Anderton especially loves how architects and designers often speak metaphorically, transforming nuts and bolts into poetry. For instance, she says, Philippe Starck’s baby products for Target a few years ago focused on the need to make the mother feel sexy. “He got into a whole thing about femininity and womanhood and the sexuality of the mother who’s just had a baby and doesn’t want to feel she’s ugly. So he designed a beautiful baby bottle.”

The design of baby products is of particular interest to Anderton since her daughter, Summer Grace, was born in June. And being a mom has only reinforced her interest in design: “Having a baby makes you think about the future and about the world you want your child to be a part of. So many designers want to create a better world, and having a child only reinforces my belief in that possibility.”


Ten for the Soul

What follows is a selective list of 10 places in L.A.--some famous, some lesser-known treats--that I believe nourish the soul.

Theme Building, Los Angeles International Airport, Pereira & Luckman, Welton Becket & Associates, Paul Williams, 1961. My first love. When I first touched down in L.A. in the late ‘80s and set eyes on this Space Age classic, I knew this city was my spiritual home.

Kappe House, Ray Kappe, 1968. One of the most breathtaking houses in the Modernist tradition in Los Angeles, with interlocking vertical and horizontal planes in concrete, glass and wood that seem to grow out of the hillside site in Pacific Palisades.

Edgemar, Frank Gehry, 1988. Gehry’s Walt Disney Concert Hall and his own house are perhaps his most famous and influential buildings, but I like Edgemar on Main Street in Santa Monica. It’s a discreet plaza made of chain-link and off-kilter shapes, brought to life by Peet’s Coffee & Tea, a MOCA store and other unique shops that combine to breathe social life into this urbane design.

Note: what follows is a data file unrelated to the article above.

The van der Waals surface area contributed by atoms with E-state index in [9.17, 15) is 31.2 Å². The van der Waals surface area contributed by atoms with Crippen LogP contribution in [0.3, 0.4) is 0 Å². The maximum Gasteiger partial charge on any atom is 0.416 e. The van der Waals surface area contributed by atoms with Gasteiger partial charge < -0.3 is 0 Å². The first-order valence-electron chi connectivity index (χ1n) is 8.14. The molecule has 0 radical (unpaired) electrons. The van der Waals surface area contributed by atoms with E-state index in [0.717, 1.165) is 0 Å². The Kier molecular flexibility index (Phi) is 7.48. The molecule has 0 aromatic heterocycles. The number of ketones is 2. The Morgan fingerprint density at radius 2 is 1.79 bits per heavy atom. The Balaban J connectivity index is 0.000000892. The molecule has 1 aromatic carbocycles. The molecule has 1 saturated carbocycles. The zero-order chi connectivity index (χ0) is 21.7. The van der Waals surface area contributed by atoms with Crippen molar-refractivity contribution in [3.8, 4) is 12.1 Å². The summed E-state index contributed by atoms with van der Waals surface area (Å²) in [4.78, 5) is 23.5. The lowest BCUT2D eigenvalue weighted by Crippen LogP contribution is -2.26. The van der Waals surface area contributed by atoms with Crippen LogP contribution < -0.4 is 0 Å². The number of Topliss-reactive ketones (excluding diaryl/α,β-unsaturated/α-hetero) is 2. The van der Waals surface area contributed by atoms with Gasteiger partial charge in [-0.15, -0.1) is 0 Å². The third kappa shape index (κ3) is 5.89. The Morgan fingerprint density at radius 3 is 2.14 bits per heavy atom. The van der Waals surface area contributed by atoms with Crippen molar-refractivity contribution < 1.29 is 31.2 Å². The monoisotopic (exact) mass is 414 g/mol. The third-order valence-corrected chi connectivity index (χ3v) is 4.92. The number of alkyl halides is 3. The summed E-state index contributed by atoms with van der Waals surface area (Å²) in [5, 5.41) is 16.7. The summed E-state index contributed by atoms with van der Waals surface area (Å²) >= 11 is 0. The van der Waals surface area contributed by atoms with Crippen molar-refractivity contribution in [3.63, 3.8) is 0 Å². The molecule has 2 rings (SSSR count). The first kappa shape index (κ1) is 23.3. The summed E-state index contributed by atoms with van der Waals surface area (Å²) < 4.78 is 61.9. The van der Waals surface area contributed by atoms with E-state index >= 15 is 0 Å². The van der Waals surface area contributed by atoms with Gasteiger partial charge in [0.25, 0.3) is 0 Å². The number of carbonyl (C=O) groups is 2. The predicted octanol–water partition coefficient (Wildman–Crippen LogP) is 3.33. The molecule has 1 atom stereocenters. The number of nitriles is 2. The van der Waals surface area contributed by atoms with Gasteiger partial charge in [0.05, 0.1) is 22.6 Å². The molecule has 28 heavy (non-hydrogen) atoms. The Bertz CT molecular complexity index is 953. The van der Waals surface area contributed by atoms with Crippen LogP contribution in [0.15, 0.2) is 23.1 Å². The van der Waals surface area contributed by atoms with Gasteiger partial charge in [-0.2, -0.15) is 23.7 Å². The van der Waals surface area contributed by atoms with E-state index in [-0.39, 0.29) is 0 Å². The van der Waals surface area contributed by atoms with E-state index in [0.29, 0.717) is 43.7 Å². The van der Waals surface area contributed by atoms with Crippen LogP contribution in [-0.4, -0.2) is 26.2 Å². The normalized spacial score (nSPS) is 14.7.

Dawnridge, Tony Duquette, 1949-1999. Everything the late, great jewelry, set and interior designer touched turned into magic, especially his exotic, eclectic house and fantastical garden of pagodas, bridges and pavilions in Beverly Hills.

Diamond Ranch High School, Morphosis with Thomas Blurock Architects, 2000. A school that teaches by example. There’s a passion and generosity of spirit in this unashamedly sculptural public high school, which was built on a budget and at a difficult, hilly site overlooking Pomona.

L.A. Design Center, South Los Angeles, John Friedman Alice Kimm Architects, 2003. Cisco Brothers’ stylish furniture showroom complex at 59th and Western reflects a commitment to contemporary design as a vehicle for stimulating revival of a rundown neighborhood.

Schindler House, R.M. Schindler, 1922. The Austrian emigre’s experimental house and garden in West Hollywood remains an idyllic social and artistic center for the art and architecture set.

Village Green (Baldwin Hills Village), Reginald Johnson and Clarence Stein, in association with Lewis Wilson, Edwin Merrill and Robert Alexander, 1941. A planned “garden city” of unpretentious dwellings set amid lush common greens. The community, once rental housing but now condos, is said to be one of the most racially integrated in the city.

The Fashion Institute of Design & Merchandising, Orange County, 2002, and FIDM Design Studios Annex, Los Angeles, 2004, Clive Wilkinson Architects. Students would have to be asleep not to be jazzed by the fabulous, confident blasts of color--a hot pink floor, for example, in FIDM Orange County--bold fabrics and futuristic furniture in these two imaginative spaces.

Jay Griffith’s homes and gardens in Malibu and Venice. The Leonardo of Los Angeles landscape design uses a painterly sense of color and composition and a set decorator’s ingenuity to create perfect harmony between the house and garden.